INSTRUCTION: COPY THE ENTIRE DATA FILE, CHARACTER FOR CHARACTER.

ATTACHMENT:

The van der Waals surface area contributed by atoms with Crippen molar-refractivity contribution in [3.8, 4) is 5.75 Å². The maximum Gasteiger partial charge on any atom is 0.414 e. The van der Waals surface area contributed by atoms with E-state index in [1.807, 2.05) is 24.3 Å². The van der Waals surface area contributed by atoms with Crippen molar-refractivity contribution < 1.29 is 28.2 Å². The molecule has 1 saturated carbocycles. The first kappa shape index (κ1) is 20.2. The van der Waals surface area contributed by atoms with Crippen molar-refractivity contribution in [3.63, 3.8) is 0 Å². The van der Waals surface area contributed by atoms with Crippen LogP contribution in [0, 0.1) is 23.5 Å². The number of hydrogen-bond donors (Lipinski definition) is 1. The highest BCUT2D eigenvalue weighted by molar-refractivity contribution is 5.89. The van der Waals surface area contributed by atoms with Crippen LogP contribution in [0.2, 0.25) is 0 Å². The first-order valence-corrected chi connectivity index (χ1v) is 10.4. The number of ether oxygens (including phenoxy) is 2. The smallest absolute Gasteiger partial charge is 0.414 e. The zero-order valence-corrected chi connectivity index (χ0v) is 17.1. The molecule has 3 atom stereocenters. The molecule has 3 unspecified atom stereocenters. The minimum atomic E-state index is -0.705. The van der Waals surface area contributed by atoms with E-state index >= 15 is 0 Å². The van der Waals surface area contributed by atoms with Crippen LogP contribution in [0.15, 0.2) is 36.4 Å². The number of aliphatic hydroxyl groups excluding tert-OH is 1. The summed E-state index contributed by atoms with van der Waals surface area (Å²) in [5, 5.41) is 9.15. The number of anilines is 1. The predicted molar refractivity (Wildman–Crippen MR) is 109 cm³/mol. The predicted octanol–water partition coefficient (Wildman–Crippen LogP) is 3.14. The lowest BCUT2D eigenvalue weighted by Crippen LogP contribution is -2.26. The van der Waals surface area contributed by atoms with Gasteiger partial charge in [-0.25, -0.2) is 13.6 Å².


The van der Waals surface area contributed by atoms with Crippen molar-refractivity contribution in [3.8, 4) is 5.75 Å². The maximum Gasteiger partial charge on any atom is 0.414 e. The van der Waals surface area contributed by atoms with E-state index in [1.807, 2.05) is 24.3 Å². The van der Waals surface area contributed by atoms with Crippen molar-refractivity contribution < 1.29 is 28.2 Å². The molecule has 1 saturated carbocycles. The first kappa shape index (κ1) is 20.2. The van der Waals surface area contributed by atoms with Crippen molar-refractivity contribution in [3.63, 3.8) is 0 Å². The van der Waals surface area contributed by atoms with Crippen LogP contribution in [0, 0.1) is 23.5 Å². The number of hydrogen-bond donors (Lipinski definition) is 1. The highest BCUT2D eigenvalue weighted by molar-refractivity contribution is 5.89. The van der Waals surface area contributed by atoms with Crippen LogP contribution in [0.2, 0.25) is 0 Å². The first-order valence-corrected chi connectivity index (χ1v) is 10.4. The number of ether oxygens (including phenoxy) is 2. The smallest absolute Gasteiger partial charge is 0.414 e. The zero-order valence-corrected chi connectivity index (χ0v) is 17.1. The molecule has 3 atom stereocenters. The molecule has 3 unspecified atom stereocenters. The minimum atomic E-state index is -0.705. The van der Waals surface area contributed by atoms with E-state index >= 15 is 0 Å². The van der Waals surface area contributed by atoms with Crippen LogP contribution in [0.15, 0.2) is 36.4 Å². The number of aliphatic hydroxyl groups excluding tert-OH is 1. The summed E-state index contributed by atoms with van der Waals surface area (Å²) in [5, 5.41) is 9.15. The number of anilines is 1. The predicted molar refractivity (Wildman–Crippen MR) is 109 cm³/mol. The predicted octanol–water partition coefficient (Wildman–Crippen LogP) is 3.14. The lowest BCUT2D eigenvalue weighted by Crippen LogP contribution is -2.26. The van der Waals surface area contributed by atoms with Gasteiger partial charge in [-0.25, -0.2) is 13.6 Å².